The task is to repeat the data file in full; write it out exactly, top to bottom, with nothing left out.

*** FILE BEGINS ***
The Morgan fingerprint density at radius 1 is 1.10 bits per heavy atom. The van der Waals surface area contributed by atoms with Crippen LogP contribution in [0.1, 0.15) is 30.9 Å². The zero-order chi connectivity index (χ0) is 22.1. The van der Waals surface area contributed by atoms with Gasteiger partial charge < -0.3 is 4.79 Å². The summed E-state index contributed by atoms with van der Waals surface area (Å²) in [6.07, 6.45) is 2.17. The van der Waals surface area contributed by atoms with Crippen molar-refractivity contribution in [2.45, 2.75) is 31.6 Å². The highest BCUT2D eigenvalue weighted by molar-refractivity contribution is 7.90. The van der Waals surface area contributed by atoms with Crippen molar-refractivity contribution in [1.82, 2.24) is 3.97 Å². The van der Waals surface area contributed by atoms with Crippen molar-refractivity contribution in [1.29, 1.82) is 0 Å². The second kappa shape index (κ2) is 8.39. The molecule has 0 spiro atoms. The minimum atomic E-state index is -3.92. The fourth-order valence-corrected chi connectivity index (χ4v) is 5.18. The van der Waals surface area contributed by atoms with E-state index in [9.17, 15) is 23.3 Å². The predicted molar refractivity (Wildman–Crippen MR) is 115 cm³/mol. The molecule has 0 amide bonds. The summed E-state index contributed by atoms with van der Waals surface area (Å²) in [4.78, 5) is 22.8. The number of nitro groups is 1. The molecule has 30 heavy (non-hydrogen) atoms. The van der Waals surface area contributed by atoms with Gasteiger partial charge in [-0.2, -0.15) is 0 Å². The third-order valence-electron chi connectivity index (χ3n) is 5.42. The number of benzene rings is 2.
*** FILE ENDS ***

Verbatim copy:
The Morgan fingerprint density at radius 1 is 1.10 bits per heavy atom. The van der Waals surface area contributed by atoms with Crippen LogP contribution in [0.1, 0.15) is 30.9 Å². The zero-order chi connectivity index (χ0) is 22.1. The van der Waals surface area contributed by atoms with Gasteiger partial charge < -0.3 is 4.79 Å². The summed E-state index contributed by atoms with van der Waals surface area (Å²) in [6.07, 6.45) is 2.17. The van der Waals surface area contributed by atoms with Crippen molar-refractivity contribution in [2.45, 2.75) is 31.6 Å². The highest BCUT2D eigenvalue weighted by molar-refractivity contribution is 7.90. The van der Waals surface area contributed by atoms with Crippen molar-refractivity contribution in [1.82, 2.24) is 3.97 Å². The van der Waals surface area contributed by atoms with Crippen molar-refractivity contribution in [1.29, 1.82) is 0 Å². The second kappa shape index (κ2) is 8.39. The molecule has 0 spiro atoms. The minimum atomic E-state index is -3.92. The fourth-order valence-corrected chi connectivity index (χ4v) is 5.18. The van der Waals surface area contributed by atoms with E-state index in [9.17, 15) is 23.3 Å². The predicted molar refractivity (Wildman–Crippen MR) is 115 cm³/mol. The molecule has 0 amide bonds. The summed E-state index contributed by atoms with van der Waals surface area (Å²) in [4.78, 5) is 22.8. The number of nitro groups is 1. The molecule has 30 heavy (non-hydrogen) atoms. The van der Waals surface area contributed by atoms with Gasteiger partial charge in [-0.2, -0.15) is 0 Å². The third-order valence-electron chi connectivity index (χ3n) is 5.42. The number of benzene rings is 2.